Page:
by

November 30, 2022

 

Pics from my backyard


A path?





All these photos were taken by me.

The brown stone fence that creates a barrier between me and the park. Rusted benches placed strategically along the sidewalk. There’s a performing area for the summer concerts. There’s baseball fields and soccer fields. There’s secret paths that lead to different parts of the park. There’s even a boathouse. Prospect park a beautiful place to go anytime in the year. In the summer children and adults let the dogs off leash for a decent amount of time. Kids running and shouting after each other. Stopping for a refreshing drink. Adults sitting on picnic blankets basking in the summer sun. Then fall comes along kids still go outside and enjoy the crisp air. The leaves turning from green to beautiful shades of red, orange, and yellow. Then winter comes along and rips the leaves away from the trees. Winter’s snow comes and covers the park in a white blanket. Children come during snow days to go sledding or build snowmen or have snowball fights. Parents stand and freeze while their children have fun. Then there’s Spring when the snow melts and rain comes. After the rain the flowers start to grow, trees get their leaves and more people are in the park. While the seasons may change the park doesn’t.


Prospect Park in the Rain


The Fine Art Photographer

My Burning Question:

What does it mean to be a fine art photographer?

I know that when I retire, I will get re-involved in photography. Although I have spent a previous career in the photography field it has never been as an actual photographer.

What I know is that I enjoy taking photos and thinking creatively about the photos I take. I know that I have some skills in that area and that I can do this with the simplest of cameras including the camera on my phone. I know my images are not considered “documentary photography” or “stree photography” but they are something else. The term “fine art photography” feels right but I am not sure why.

I also know that as an “artist” I will need to stay focused on my craft and engage in it every day. Artists talk about “passion” and I know I will need to identify my own and pursue it diligently.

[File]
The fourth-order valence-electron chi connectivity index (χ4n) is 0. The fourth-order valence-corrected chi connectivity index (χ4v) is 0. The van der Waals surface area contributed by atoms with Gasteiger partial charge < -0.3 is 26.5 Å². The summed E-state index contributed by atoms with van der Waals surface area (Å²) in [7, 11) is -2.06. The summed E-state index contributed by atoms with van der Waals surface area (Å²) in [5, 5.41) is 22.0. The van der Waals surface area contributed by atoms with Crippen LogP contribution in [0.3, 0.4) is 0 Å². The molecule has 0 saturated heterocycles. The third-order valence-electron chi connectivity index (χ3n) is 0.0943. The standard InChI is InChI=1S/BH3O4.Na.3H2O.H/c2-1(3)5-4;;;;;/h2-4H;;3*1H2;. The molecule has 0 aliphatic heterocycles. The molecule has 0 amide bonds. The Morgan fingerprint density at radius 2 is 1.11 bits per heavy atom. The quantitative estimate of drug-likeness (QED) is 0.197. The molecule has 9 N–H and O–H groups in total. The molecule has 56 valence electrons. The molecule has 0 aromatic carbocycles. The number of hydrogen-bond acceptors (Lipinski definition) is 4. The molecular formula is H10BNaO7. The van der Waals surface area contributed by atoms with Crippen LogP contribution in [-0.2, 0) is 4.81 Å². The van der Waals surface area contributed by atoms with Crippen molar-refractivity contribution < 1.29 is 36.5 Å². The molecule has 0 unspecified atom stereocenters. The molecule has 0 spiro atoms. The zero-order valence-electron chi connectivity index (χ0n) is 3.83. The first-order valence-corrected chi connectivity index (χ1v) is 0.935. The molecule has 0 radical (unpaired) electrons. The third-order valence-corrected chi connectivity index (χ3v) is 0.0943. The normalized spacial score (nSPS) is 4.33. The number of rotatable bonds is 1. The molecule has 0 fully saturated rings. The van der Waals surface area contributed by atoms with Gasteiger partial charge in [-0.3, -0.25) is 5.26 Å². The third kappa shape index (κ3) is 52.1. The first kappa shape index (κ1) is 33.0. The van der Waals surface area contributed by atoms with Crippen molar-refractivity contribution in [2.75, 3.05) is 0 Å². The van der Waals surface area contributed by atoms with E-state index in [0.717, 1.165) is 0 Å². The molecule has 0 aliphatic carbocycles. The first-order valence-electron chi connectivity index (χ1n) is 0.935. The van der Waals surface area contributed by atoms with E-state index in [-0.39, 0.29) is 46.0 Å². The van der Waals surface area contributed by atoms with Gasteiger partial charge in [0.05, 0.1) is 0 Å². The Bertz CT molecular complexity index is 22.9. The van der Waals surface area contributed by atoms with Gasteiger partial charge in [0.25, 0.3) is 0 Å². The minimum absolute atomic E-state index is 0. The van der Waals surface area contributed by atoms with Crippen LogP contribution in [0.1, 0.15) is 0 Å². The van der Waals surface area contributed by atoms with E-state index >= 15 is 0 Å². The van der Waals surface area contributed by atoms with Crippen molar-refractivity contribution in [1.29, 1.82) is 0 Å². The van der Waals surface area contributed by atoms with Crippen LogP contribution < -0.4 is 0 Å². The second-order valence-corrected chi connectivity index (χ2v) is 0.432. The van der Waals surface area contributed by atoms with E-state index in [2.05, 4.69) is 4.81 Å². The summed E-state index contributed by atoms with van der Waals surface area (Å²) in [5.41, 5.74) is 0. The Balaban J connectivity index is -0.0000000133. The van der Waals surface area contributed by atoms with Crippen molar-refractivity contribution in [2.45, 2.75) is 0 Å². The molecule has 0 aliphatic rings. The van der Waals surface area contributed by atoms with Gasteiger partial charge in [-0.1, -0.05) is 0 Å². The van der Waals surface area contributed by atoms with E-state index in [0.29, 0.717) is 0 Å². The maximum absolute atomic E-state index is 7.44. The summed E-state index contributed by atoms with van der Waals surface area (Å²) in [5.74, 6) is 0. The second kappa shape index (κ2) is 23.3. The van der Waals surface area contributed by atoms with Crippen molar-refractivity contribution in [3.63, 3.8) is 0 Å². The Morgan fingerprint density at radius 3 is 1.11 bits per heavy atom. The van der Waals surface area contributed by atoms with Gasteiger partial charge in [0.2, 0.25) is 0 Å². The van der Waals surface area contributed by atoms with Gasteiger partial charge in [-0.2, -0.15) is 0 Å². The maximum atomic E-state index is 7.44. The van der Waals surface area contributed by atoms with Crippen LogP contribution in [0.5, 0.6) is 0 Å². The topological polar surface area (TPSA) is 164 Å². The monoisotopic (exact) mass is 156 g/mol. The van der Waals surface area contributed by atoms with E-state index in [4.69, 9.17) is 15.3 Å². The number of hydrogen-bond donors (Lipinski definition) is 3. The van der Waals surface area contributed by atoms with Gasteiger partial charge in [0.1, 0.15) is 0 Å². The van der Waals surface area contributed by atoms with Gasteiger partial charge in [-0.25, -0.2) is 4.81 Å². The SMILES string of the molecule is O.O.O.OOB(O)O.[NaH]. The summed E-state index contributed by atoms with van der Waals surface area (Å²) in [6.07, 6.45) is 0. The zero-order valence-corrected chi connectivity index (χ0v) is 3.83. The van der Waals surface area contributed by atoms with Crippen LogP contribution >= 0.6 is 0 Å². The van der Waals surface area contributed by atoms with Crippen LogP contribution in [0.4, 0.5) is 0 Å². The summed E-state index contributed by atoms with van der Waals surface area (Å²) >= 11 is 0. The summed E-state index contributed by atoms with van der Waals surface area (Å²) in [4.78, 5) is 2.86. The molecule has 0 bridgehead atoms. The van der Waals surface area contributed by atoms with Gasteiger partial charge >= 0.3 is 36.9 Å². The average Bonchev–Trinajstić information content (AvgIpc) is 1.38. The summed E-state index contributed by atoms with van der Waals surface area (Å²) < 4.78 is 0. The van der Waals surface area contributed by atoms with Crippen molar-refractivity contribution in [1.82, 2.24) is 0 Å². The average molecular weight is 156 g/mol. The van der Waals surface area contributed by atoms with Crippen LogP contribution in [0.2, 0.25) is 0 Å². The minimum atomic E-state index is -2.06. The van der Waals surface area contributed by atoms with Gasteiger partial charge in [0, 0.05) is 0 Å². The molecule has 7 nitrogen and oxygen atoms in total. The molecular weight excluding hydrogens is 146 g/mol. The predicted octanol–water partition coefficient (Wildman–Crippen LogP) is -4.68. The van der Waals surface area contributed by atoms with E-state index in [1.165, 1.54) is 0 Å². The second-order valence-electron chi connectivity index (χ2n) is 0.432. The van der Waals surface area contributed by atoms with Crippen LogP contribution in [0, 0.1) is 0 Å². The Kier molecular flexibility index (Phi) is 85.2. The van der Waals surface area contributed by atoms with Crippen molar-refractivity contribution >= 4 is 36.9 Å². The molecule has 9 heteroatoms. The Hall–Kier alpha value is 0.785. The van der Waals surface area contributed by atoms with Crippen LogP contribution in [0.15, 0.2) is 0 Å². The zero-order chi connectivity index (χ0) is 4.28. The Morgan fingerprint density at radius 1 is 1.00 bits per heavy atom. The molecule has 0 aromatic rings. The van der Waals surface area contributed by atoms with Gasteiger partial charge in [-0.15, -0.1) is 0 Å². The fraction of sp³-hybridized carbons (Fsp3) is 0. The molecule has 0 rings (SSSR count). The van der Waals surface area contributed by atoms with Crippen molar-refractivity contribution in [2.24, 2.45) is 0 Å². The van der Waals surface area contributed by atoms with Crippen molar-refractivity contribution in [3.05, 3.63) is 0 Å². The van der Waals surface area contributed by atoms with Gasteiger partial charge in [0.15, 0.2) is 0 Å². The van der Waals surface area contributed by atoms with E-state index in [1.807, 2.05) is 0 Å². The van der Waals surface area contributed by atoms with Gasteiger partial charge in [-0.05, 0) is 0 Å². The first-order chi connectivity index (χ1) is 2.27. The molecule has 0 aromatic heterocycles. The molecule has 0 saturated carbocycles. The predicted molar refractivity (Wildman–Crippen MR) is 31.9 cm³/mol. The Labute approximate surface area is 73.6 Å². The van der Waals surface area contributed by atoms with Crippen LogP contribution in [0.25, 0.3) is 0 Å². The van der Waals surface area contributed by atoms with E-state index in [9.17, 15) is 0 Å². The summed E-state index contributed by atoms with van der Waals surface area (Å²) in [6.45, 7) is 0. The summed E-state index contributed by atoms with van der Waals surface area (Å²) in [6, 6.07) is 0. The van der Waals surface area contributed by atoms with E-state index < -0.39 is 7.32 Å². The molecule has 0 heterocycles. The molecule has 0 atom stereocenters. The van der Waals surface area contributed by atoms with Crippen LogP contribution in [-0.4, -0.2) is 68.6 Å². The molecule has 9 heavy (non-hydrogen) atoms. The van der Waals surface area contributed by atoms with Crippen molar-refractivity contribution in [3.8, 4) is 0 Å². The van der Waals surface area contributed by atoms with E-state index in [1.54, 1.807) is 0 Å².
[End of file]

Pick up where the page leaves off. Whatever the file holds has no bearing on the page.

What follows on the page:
What I want to know is how to be sure I keep to this even once I am no longer working full time. Do I make a schedule for myself, partition the chores or other distractions so they do not detract from my pursuit of the passion? How how much is needed and how much is over-thinking it? What I want to know is how to organize my images on the computer so I know where they are and I can find them. I also want to know how to produce professional quality prints of my images. I also want to know what else I can do to stay connected to the photography field such as work in a gallery or book store or give photography classes.

This is are some interesting explanation of fine art photography:

https://digital-photography-school.com/what-is-fine-art-photography-and-how-to-do-it/

“Fine art photography, on the other hand, is first and foremost about the artist. It is not about capturing what the camera sees; it is about capturing what the artist sees. In fine art photography, therefore, the artist uses the camera as one more tool to create a work of art. The camera is used to make an art piece that reveals the vision of the artist and makes a statement of that vision rather than documenting the subject before the lens.”